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Place all ingredients in a DRY blender, cover and blend until completely mixed. Package airtight in a ziplock or jar that you can measure from. Use 1-2 tablespoons per loaf, or a bit more if the recipe is low gluten (rye, corn, etc). Vegans will want to omit gelatin and whey.
Dough relaxer is popular for pizza crust, foccacia, etc. It acts by slightly disabling the gluten protein in the wheat. It is not recommended for yeast doughs made completely with whole wheat or other whole grain flours, or breads baked in a bread machine. If you are using a bread machine, you will get the best results by programming for MANUAL or DOUGH cycle, removing the dough after the final rise, shaping and baking it out of the machine. Dough with the Relaxer tends to overrise and then sink when baked in the machine's tall pan. The result is a sunken loaf.
Yeasted doughs will rise at a slower rate when made with Relaxer. They will have a big "oven spring" (the amount of rise the bread has just as it begins to bake). Take the oven spring into consideration and don't be tempted to allow the dough to overrise before baking.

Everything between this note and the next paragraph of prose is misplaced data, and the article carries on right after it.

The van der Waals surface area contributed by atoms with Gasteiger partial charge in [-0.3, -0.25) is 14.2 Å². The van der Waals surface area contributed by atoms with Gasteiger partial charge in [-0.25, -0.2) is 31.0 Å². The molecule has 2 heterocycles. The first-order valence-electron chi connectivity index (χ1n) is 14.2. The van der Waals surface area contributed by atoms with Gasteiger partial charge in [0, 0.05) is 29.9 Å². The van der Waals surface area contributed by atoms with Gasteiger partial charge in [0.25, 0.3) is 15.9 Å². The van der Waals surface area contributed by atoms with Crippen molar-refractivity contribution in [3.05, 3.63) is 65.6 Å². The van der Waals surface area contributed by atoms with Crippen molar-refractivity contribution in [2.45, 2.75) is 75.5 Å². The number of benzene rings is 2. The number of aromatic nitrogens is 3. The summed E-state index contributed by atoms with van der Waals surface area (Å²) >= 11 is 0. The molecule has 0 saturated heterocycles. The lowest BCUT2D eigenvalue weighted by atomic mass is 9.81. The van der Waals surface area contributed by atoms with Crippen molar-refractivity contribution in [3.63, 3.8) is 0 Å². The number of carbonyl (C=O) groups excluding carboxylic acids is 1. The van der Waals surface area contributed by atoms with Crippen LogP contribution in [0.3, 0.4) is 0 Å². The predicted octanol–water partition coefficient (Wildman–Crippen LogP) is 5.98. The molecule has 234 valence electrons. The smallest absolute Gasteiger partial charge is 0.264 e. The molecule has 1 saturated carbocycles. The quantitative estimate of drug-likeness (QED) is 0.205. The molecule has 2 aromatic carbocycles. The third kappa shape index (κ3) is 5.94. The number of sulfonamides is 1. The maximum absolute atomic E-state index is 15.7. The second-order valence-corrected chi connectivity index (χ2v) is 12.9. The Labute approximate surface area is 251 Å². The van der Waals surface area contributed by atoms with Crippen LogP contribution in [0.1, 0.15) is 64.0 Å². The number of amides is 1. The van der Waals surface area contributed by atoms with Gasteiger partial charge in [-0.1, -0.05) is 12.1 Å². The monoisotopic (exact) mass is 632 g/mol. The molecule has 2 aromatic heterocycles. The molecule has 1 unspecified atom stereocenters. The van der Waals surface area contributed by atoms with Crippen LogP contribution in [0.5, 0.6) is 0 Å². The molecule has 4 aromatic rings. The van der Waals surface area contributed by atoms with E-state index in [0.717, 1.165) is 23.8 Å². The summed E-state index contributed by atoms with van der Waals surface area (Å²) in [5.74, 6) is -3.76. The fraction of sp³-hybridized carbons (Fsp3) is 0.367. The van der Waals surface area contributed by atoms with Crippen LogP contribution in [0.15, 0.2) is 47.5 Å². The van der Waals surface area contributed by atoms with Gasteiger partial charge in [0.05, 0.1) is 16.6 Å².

The homemade dough relaxer is made from four all natural ingredients. High heat process non-fat dry milk tenderizes the dough, gives it a rich, soft crumb, makes it easy to roll and adds a calcium boost. Diastatic malt (made by slowly roasting barley over low heat) is a natural amylase - an enzyme that helps convert some of the starch in the flour into sugar, which is the food yeast likes the best. These enzymes become inactive as soonas the bread goes in the oven. The acid ingredients make the dough slightly acidic to activate the yeast, and the very small amount of baking powder helps to rise the bread by reacting with the acids. Commercial relaxers also have powdered L-cysteine to tenderize even further.
Here is a great link for troubleshooting pizza dough.
Place all ingredients in a DRY blender, cover and blend until completely mixed. Package airtight in a ziplock or jar that you can measure from. Use 1-2 tablespoons per loaf, or a bit more if the recipe is made with bread flour.
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